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March 08, 2013

People

181st NCO attends friend’s Medal of Honor ceremony

By Capt. Rob Lodewick, 181st Infantry Brigade Public Affairs Officer

Soldiers frequently have the privilege of standing in formation while a fellow Soldier is awarded a Commander’s Coin, selected Noncommissioned Officer (NCO) of the Month, or recognized with a Permanent Change of Station award.
PHOTO: Sgt. 1st Class Rodney Harris (left) of the 181st Infantry Brigade at Fort McCoy reunites with his long-time military friend, Staff Sgt. Clinton Romesha, at the White House. Contributed photo
Sgt. 1st Class Rodney Harris (left) of the 181st Infantry Brigade at Fort McCoy reunites with his long-time military friend, Staff Sgt. Clinton Romesha, at the White House. Harris received an invitation from the White House to attend the ceremony where Romesha received the Medal of Honor for his actions during a battle in Afghanistan.
(Contributed photo)

However, very few are privileged enough to stand in the East Room of the White House while the president presents their battle buddy from basic training with the nation’s highest military award for valor, the Medal of Honor. Sgt. 1st Class Rodney Harris from Fort McCoy’s 181st Infantry Brigade, part of First Army, lived this experience Feb. 11.

Harris, a trainer/mentor assigned to 1st Battalion, 310th Infantry, received an invitation from the White House to attend the ceremony presenting the Medal of Honor to his long-time friend, Staff Sgt. Clinton Romesha.

Romesha received the Medal of Honor for distinguishing himself conspicuously by gallantry and intrepidity at the risk of his life above and beyond the call of duty. Romesha did so while engaged in an action against the enemy during the October 2009 defense of Combat Outpost (COP) Keating, in Afghanistan’s Nuristan Province. Romesha’s gallant actions under fire proved critical at suppressing an enemy force of more than 300 fighters, and in organizing an effective counterattack, which eventually allowed his troop to secure the COP, according to the award citation.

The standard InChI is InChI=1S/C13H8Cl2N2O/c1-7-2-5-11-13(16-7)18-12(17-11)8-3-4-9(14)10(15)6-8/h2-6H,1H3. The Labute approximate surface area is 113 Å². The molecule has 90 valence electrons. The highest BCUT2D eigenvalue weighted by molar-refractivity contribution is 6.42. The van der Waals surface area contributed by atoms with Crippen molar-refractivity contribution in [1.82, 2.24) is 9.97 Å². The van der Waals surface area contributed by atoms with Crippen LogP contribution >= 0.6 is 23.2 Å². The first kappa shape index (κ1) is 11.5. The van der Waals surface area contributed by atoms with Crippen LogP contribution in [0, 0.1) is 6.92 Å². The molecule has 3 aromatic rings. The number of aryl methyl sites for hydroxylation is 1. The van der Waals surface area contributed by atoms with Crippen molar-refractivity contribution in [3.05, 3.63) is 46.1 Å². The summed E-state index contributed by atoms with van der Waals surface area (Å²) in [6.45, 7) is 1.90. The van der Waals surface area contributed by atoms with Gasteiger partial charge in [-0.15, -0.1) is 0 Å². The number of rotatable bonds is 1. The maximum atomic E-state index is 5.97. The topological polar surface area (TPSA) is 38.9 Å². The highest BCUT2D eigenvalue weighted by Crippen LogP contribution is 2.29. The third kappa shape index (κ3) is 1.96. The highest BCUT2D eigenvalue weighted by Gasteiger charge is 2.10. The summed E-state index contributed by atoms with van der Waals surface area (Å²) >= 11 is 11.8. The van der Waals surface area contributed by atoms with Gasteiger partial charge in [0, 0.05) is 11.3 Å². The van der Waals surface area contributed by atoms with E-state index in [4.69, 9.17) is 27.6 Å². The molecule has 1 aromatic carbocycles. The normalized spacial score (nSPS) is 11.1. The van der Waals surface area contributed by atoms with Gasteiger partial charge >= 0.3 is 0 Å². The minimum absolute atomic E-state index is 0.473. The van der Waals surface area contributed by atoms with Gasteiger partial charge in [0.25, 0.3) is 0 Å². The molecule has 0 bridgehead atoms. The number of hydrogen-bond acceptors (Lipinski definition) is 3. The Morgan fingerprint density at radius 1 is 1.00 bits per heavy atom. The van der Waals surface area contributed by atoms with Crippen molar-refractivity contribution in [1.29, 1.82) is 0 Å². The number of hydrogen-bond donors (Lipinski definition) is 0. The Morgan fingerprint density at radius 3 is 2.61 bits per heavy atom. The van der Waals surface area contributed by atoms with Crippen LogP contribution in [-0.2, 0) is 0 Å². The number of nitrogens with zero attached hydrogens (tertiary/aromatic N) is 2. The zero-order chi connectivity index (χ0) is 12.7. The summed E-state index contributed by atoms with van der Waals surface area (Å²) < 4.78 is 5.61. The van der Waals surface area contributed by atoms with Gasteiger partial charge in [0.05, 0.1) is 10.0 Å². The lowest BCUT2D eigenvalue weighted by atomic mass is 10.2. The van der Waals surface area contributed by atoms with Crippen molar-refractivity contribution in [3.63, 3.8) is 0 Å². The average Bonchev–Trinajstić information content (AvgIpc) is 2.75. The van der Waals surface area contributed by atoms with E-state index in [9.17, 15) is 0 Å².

An estimated 150 enemy combatants were killed in the fight, while 22 Americans were wounded and eight U.S. Soldiers made the ultimate sacrifice and died, in what remains one of the bloodiest battles of the Afghanistan Campaign.

Harris first met Romesha in 1999 when they attended Combat Basic Training together at Fort Knox, Ky. As 19K series tank crewmen, their friendship continued throughout their first duty assignment to the 1st Infantry Division in Vilseck, Germany and throughout a deployment to Kosovo with the 1st Battalion, 63rd Armor Regiment.

“During our training exercises, Staff Sergeant Romesha always set the standard, knowing not only his job inside and out, but that of the positions above him as well,” Harris said. “As a private first class, he frequently was called upon to fulfill roles and responsibilities of an E-5 (sergeant) or higher.”

As their paths continued to cross over the next 11 years, the two NCOs and their Families remained good friends throughout their Army careers.

Romesha left the military in 2011 to spend more time with his Family.

Harris was very honored to receive the personal invitation to the ceremony and immediately made plans to travel to the nation’s capital. His three days in Washington, D.C. included a personal tour of the White House, attendance at ceremonies in both the East Room and the Pentagon’s Hall of Heroes, a private gathering at their hotel hosted by Sgt. Maj. of the Army Raymond Chandler, and numerous opportunities to re-unite with and embrace old friends. Though unable to personally meet his Commander in Chief, President Obama, Harris was proud to have met and talked with many distinguished military and political leaders, including Chairman of the Joint Chiefs of Staff Gen. Martin Dempsey and Army Chief of Staff Gen. Raymond Odierno.

Harris remains very grateful for the opportunity to attend such a prestigious award ceremony and was thankful to have shared in the opportunity to recognize the gallantry of his long-time friend and fellow Soldier, while also honoring the memory of the eight American servicemen who made the ultimate sacrifice in defense of the nation.

“Staff Sergeant Romesha cares about his fellow Soldiers, their Families and his friends,” said Harris. “His tank crews knew gunnery tactics inside and out, and he frequently spent his off-duty time helping Soldiers study for upcoming boards and exams. He always was someone you could count on and was always there, through the good times and the bad.”

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